8
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Before everybody yells at me about why I wrote a PDO wrapper class, it's to avoid writing try/catch, prepare(), execute(), etc. each time a query should be executed.

I have pretty big website, so instead of repeating:

$sth =  $dbh->prepare('Some query');
$dbh->BindParam('x', $x);
$dbh->BindParam('y', $y);
 //..etc
$sth->execute();

a few thousands times I can simply do:

$res = $dbh->query('Some query', $x1, $y1, //etc);
$res->fetch(\PDO::FETCH_OBJ)

And also because I want to do some operations on each query like count queries, execution time, etc.

Is this Singleton wrapper really bad or overkill?

namespace App\Database {


class Database
{

 static private $PDOObject;

 function __construct() 
 {
     if(!self::$PDOObject) {

        try{

            self::$PDOObject = new \PDO('mysql:host=127.0.0.1;dbname=test', 'username', 'pentagonpassword');

        }
        catch(\PDOException $e) {
             //handle exception
             throw $e;
        }
        return self::$PDOObject;


      }
 }


 public function query($query, ...$params)
 {

   try
   {
    //start timer and other stuff (count queries etc)
    $sth = self::$PDOObject->prepare($query);
    $sth->execute($params);
    //end timer
    return $sth;
    }
    catch(\PDOException $e)
    {
       throw $e;
    }




 }

 public function lastid($name = NULL)
 {
   return self::$PDOObject->LastInsertId($name);
 }


  //Other methods that processes some complex stuff

}
}
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7
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Singleton

I wouldn't call your Database class a singleton wrapper, as you can have multiple instances of it (not of the PDOObject field, but of the Database class).

See here and here for actual singleton pattern.

I don't think that your approach is necessarily bad though.

Is this overkill?

I think that you are a bit dishonest in your example. Your not actually using BindParam in your code, and you would still have to catch the exception that is thrown. So instead of saving multiple lines per query as you suggest, you are actually only saving one, which isn't that much.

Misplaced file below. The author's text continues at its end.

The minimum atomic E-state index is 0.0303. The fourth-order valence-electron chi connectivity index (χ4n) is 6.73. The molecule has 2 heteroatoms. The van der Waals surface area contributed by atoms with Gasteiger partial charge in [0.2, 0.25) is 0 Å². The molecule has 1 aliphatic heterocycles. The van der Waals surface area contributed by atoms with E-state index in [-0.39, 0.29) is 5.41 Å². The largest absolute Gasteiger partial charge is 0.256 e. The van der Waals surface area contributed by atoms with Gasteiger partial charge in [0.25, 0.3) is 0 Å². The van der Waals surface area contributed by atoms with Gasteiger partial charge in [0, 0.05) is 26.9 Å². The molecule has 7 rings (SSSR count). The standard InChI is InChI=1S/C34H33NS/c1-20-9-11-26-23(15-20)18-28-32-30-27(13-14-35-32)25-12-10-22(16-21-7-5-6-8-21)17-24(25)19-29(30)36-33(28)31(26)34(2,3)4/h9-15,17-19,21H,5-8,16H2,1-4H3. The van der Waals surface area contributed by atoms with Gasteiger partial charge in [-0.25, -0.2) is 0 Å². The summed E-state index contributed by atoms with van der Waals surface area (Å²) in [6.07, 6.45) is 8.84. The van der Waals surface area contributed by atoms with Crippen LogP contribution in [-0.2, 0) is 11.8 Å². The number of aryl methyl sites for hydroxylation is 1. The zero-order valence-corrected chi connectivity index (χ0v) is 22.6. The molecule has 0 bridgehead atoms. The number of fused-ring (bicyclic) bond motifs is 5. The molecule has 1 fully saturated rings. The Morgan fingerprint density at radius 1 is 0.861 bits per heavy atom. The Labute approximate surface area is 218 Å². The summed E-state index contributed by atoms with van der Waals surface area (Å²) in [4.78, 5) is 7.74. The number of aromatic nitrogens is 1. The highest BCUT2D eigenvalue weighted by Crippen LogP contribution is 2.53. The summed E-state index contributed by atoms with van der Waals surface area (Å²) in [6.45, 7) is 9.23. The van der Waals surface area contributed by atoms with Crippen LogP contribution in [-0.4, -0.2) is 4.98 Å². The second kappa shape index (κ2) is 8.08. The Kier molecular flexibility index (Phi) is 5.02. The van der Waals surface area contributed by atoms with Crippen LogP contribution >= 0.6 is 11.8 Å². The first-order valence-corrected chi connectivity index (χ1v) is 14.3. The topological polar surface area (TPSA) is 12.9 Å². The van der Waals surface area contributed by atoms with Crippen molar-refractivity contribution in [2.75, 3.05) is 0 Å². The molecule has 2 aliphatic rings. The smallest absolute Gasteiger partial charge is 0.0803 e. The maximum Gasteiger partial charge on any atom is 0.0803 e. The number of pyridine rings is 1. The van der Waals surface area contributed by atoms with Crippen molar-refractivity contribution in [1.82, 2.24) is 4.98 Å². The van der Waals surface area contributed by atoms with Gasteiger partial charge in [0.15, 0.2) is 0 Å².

But doing it this way does provide you the ability to easily add functionality to executing a query, or change how you execute queries all together. I think that this is a big advantage and a good case for having this class.

Returning in the constructor

return self::$PDOObject;

Why are you returning the PDO instance in the constructor? This seems a little odd.

Style

I say this a lot, but good style actually is important and leads to easier to read code.

  • remove all unnecessary newlines. You have a lot of newlines, which makes your code hard to read
  • be consistent with your curly brackets and indentation (always indent the same amount, always have curly brackets close at the same indentation as the opening statement).
  • also be consistent with spaces (try{ -> try {)
  • comments: //handle exception isn't a useful comment, especially if it is handled by just throwing the exception :)
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1
  • \$\begingroup\$ Your style recommendations are applicable to coding in a great many, perhaps even most, other programming languages as well. \$\endgroup\$ – martineau Sep 16 '14 at 23:36
3
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It's fine to have a wrapper to abstract PDO functionality, especially to avoid code duplication. The class itself looks ok to me as well - aside from some minor issues, as delineated in the comments in the code:

namespace App\Database;

class Database {